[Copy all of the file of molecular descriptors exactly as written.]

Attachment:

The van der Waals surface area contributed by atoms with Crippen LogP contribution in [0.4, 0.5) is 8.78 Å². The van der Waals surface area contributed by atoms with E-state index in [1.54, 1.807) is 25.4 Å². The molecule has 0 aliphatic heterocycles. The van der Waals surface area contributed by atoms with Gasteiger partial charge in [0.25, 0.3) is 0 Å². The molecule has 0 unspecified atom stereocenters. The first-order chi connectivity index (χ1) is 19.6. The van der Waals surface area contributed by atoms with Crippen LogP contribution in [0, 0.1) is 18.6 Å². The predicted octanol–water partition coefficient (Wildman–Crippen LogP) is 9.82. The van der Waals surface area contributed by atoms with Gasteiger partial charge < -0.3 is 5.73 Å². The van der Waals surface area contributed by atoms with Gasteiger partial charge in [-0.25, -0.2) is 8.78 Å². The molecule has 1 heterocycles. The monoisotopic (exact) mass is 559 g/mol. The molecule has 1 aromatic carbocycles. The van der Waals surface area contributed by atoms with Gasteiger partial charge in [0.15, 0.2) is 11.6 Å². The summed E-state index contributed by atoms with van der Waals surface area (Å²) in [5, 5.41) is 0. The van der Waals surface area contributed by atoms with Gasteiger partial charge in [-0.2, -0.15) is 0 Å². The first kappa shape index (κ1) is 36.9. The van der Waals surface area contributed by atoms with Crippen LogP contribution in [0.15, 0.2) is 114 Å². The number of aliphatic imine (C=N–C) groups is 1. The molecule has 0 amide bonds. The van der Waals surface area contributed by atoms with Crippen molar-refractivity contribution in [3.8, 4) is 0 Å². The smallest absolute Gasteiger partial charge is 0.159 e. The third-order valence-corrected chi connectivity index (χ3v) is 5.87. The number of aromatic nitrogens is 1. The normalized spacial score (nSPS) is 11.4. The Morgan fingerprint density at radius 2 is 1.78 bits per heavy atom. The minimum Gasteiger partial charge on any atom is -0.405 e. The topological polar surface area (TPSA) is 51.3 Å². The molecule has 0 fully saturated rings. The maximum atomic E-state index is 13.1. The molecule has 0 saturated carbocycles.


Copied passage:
The van der Waals surface area contributed by atoms with Crippen LogP contribution in [0.4, 0.5) is 8.78 Å². The van der Waals surface area contributed by atoms with E-state index in [1.54, 1.807) is 25.4 Å². The molecule has 0 aliphatic heterocycles. The van der Waals surface area contributed by atoms with Gasteiger partial charge in [0.25, 0.3) is 0 Å². The molecule has 0 unspecified atom stereocenters. The first-order chi connectivity index (χ1) is 19.6. The van der Waals surface area contributed by atoms with Crippen LogP contribution in [0, 0.1) is 18.6 Å². The predicted octanol–water partition coefficient (Wildman–Crippen LogP) is 9.82. The van der Waals surface area contributed by atoms with Gasteiger partial charge < -0.3 is 5.73 Å². The van der Waals surface area contributed by atoms with Gasteiger partial charge in [-0.25, -0.2) is 8.78 Å². The molecule has 1 heterocycles. The monoisotopic (exact) mass is 559 g/mol. The molecule has 1 aromatic carbocycles. The van der Waals surface area contributed by atoms with Gasteiger partial charge in [0.15, 0.2) is 11.6 Å². The summed E-state index contributed by atoms with van der Waals surface area (Å²) in [5, 5.41) is 0. The van der Waals surface area contributed by atoms with Gasteiger partial charge in [-0.2, -0.15) is 0 Å². The first kappa shape index (κ1) is 36.9. The van der Waals surface area contributed by atoms with Crippen LogP contribution in [0.15, 0.2) is 114 Å². The number of aliphatic imine (C=N–C) groups is 1. The molecule has 0 amide bonds. The van der Waals surface area contributed by atoms with Crippen molar-refractivity contribution in [3.8, 4) is 0 Å². The smallest absolute Gasteiger partial charge is 0.159 e. The third-order valence-corrected chi connectivity index (χ3v) is 5.87. The number of aromatic nitrogens is 1. The normalized spacial score (nSPS) is 11.4. The Morgan fingerprint density at radius 2 is 1.78 bits per heavy atom. The minimum Gasteiger partial charge on any atom is -0.405 e. The topological polar surface area (TPSA) is 51.3 Å². The molecule has 0 fully saturated rings. The maximum atomic E-state index is 13.1. The molecule has 0 saturated carbocycles.